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I'd like to be able to set the time for every instance of DateTime instantiated for the duration of a PHPUnit or Behat Test.

I'm testing business logic relating to time. For example that a method in a class only returns events in the past or future.

Thing's I dont want to do if possible:

1) Write a wrapper around DateTime and use this instead of DateTime throughout my code. This would involve a bit of a re-write of my current code base.

2) Dynamically generate a dataset each time the test / suite is run.

So the question is: Is it possible to override DateTimes behaviour to always supply a specific time when requested?

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You did not accept an answer yet. Can you please clarify what you are looking for in an answer and why the given answers do not satisfy you. – Gordon Dec 24 '11 at 9:52
Had exactly the same issue, php timecop extension from @shouze 's answer worked like a charm. – Mark E Sep 18 '15 at 17:22
up vote 13 down vote accepted

You should stub the DateTime methods you need in your tests to return expected values.

    $stub = $this->getMock('DateTime');
         ->will($this->returnValue('your certain value'));

See http://www.phpunit.de/manual/3.6/en/test-doubles.html

If you cannot stub the methods because they are hardcoded into your code, have a look at

which explains how to invoke a callback whenever new is invoked. You could then replace the DateTime class with a custom DateTime class that has a fixed time. Another option would be to use http://antecedent.github.io/patchwork

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Thanks Gordon - The DateTime dependency is hardcoded in the majority of my code. I made the mistake of using it as a primitive. All other dependancies are injected so are easy to mock. I'd rather not use an extension to mock, as this reduces the portability of the code. Although it may be the only option! Thanks for your answer. – Ben Waine Oct 31 '11 at 10:55

You can also use the time traveler lib which uses aop php pecl extention to bring things similar to ruby monkey patching https://github.com/rezzza/TimeTraveler

There's also this php extension, inspired from ruby timecop one: https://github.com/hnw/php-timecop

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please add such solutions as comments below the question itself.. – Lal May 24 '14 at 6:57
I would like to... but I don't have the privilege to do so ATM, fresh register ;) – shouze Jun 5 '14 at 7:04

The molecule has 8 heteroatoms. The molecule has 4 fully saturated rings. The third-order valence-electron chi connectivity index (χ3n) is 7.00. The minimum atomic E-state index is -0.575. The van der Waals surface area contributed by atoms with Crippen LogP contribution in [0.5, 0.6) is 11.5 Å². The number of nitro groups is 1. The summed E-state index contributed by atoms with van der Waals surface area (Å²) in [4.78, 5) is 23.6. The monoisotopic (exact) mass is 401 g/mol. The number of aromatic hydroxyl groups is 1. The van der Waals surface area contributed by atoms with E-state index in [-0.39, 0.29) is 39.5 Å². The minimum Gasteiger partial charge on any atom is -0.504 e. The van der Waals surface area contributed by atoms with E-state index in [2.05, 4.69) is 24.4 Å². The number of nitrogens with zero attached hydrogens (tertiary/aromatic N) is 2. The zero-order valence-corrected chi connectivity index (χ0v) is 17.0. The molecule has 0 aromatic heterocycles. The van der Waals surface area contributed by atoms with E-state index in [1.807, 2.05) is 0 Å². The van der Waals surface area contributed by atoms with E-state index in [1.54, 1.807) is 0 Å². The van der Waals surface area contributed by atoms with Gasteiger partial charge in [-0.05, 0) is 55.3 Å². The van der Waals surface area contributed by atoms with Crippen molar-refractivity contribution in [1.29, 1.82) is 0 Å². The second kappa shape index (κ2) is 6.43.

TimeTraveler the last time I saw was broken. The timecop alternative is way better. – Jean Carlo Machado Oct 8 '15 at 13:44

Adding on to what @Gordon already pointed out there is one, rather hackish, way of testing code that relies upon current time:

My mocking out just one protected method that gets you the "global" value you can get around the issues of need to create a Class yourself that you can ask for things like the current time (which would be cleaner but in php it is arguable/understandable that people don't want to do that).

That would look something like this:


class Calendar {

    public function getCurrentTimeAsISO() {
        return $this->currentTime()->format('Y-m-d H:i:s');

    protected function currentTime() {
        return new DateTime();



class CalendarTest extends PHPUnit_Framework_TestCase {

    public function testCurrentDate() {
        $cal = $this->getMockBuilder('Calendar')
                new DateTime('2011-01-01 12:00:00')
            '2011-01-01 12:00:00',
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You could change your implementation to instantiate DateTime() explicitly with time():

new \DateTime("@".time());

This doesn't change the behaviour of your class. But now you can mock time() by providing a namespaced function:

namespace foo;
function time() {
    return 123;

You could also use my package php-mock/php-mock-phpunit for doing so:

namespace foo;

use phpmock\phpunit\PHPMock;

class DateTimeTest extends \PHPUnit_Framework_TestCase

    use PHPMock;

    public function testDateTime()
        $time = $this->getFunctionMock(__NAMESPACE__, "time");

        $dateTime = new \DateTime("@".time());
        $this->assertEquals(123, $dateTime->getTimestamp());
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